November 16, 2008

Shanghai Surprise

I don't think anyone believed we'd get to the last weekend in the 2008 men's tennis season and not see either of the two top players of the year battling for the ATP title.

But here we are and neither Rafael Nadal nor Roger Federer are in the finals -- neither even made it to the semis.

Instead we saw two men who've consistently been in top form this year -- Novak Djokovic and Nikolay Davydenko, respectively #3 and #5 in the world -- take on two who've really seen their stars soar in 2008 -- Gilles Simon and Andy Murray.

Given the momentum Simon and Murray had brought with them, I admit I was surprised on Saturday when both ND's were successful. Apparently the rigorous schedules of their opponents finally took their toll -- Murray had only taken one week off after his U.S. Open final appearance, and Simon had entered a mind-blowing twenty-eight tournaments this year. And so both Novak and Nikolay were able to exert their slow and steady pressure and advance to the championship game.

I said earlier that I questioned whether the four semifinalists really represented the best of men's tennis this year -- and to some extent I still have my doubts. But after watching the final match, I'm not quite as indifferent about the two players who made it to the end.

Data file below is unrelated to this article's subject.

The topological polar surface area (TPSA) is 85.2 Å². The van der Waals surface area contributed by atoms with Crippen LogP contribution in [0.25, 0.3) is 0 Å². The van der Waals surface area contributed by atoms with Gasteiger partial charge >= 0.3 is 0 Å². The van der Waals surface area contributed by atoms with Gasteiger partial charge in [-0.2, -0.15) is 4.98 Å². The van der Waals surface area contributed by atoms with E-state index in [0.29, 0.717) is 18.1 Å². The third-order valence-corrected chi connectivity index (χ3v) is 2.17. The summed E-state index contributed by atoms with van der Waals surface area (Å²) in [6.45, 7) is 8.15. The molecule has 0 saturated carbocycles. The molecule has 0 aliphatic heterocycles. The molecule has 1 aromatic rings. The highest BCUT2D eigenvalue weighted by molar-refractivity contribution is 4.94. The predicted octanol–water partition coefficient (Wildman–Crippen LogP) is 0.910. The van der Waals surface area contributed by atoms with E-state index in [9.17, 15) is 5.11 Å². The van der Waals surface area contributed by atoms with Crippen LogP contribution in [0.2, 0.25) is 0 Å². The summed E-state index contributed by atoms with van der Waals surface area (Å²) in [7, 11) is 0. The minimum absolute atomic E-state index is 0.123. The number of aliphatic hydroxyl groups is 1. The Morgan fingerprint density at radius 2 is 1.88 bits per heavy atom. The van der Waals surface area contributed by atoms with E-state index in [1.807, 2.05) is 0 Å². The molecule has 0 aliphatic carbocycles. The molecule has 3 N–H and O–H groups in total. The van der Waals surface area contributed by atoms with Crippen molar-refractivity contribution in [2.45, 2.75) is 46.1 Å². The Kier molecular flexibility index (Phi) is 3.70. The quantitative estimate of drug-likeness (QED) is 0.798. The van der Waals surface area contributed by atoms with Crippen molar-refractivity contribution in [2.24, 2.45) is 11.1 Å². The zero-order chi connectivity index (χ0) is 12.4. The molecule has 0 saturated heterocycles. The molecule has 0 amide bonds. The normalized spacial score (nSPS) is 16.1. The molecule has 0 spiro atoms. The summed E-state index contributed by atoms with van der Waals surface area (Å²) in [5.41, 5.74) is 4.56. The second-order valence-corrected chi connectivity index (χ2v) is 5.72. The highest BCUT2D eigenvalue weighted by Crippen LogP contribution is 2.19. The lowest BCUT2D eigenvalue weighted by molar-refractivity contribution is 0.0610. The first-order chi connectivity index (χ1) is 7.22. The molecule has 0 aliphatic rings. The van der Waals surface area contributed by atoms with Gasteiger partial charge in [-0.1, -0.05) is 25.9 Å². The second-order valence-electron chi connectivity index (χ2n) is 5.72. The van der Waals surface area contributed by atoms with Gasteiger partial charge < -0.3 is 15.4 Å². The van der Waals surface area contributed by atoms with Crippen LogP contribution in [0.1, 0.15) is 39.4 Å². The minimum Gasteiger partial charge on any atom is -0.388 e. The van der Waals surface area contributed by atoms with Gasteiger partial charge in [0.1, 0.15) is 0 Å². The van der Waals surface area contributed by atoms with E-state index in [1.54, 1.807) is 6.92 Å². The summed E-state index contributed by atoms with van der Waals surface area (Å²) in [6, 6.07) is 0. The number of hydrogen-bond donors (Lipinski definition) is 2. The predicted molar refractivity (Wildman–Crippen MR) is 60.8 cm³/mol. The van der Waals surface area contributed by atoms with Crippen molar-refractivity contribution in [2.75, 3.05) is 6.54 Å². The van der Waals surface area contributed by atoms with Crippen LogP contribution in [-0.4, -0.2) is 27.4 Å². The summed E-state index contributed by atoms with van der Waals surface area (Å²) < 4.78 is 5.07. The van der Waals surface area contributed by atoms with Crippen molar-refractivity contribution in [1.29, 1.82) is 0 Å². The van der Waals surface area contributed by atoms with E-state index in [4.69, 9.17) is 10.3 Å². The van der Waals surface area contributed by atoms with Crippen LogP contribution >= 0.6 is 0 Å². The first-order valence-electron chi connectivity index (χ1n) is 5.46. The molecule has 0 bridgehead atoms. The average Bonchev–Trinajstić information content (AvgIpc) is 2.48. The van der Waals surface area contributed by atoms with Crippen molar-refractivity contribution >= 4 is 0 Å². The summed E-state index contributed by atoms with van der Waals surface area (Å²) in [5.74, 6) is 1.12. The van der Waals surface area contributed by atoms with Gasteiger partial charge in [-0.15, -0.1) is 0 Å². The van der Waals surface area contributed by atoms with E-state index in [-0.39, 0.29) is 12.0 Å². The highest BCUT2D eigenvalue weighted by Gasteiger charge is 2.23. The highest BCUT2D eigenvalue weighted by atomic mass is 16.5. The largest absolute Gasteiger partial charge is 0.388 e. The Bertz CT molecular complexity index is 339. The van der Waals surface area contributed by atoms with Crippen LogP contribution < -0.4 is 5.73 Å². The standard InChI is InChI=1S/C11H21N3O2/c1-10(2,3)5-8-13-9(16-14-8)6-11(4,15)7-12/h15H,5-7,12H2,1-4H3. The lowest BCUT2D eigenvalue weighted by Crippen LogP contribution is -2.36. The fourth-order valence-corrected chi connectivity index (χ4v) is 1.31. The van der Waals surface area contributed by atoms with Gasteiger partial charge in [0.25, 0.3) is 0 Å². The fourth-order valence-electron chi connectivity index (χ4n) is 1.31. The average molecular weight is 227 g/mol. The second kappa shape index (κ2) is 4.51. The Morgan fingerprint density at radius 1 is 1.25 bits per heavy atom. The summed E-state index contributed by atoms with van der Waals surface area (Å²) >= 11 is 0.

The Djokovic-Davydenko final was somewhat of a reprise of their Gold Group second round-robin match-up which Nole won, despite losing the second set 0-6. This time, however, he wasn't willing to let his nerves take over, even for a second. The 21 year old Serb dominated the first set, taking it 6-1. Despite some excellent points Nikolay, looking much older than his 27 years, just didn't seem that into it until late in the second. Facing two championship points at 3-5, Davydenko not only impressively served out the game, but broke Dkojovic immediately following. But Novak quickly regrouped, won the next two games, the set, and the tournament.

With his win Novak cemented his position at the top of men's tennis. After a booming start to the year, with tiles in Melbourne, Indian Wells and Rome, Djokovic had become rather quiet. Even though he advanced deep into the draws at the French and U.S. Opens, he couldn't win another title -- and he lost three straight times to Jo-Wilfried Tsonga, the runner-up at the Australian Open.

But his win here proves Novak is not just a one-title wonder and even brings him within spitting distance of the #2 spot -- not a bad way to end a year. It could make Rafa and Roger a little nervous when they look to defend their rankings in 2009.

Incidentally, Djokovic wasn't the only Serb to see success in Shanghai. Compatriot Nenad Zimonjic teamed up with Canadian Daniel Nestor to take the doubles championship, beating the Bryan brothers in straight sets. Their win makes them the #1 doubles team this year, ending Bob and Mike's three-year hold on that title.

Looks like there's going to be some sparks flying on the doubles' courts as well!

See y'all in January!

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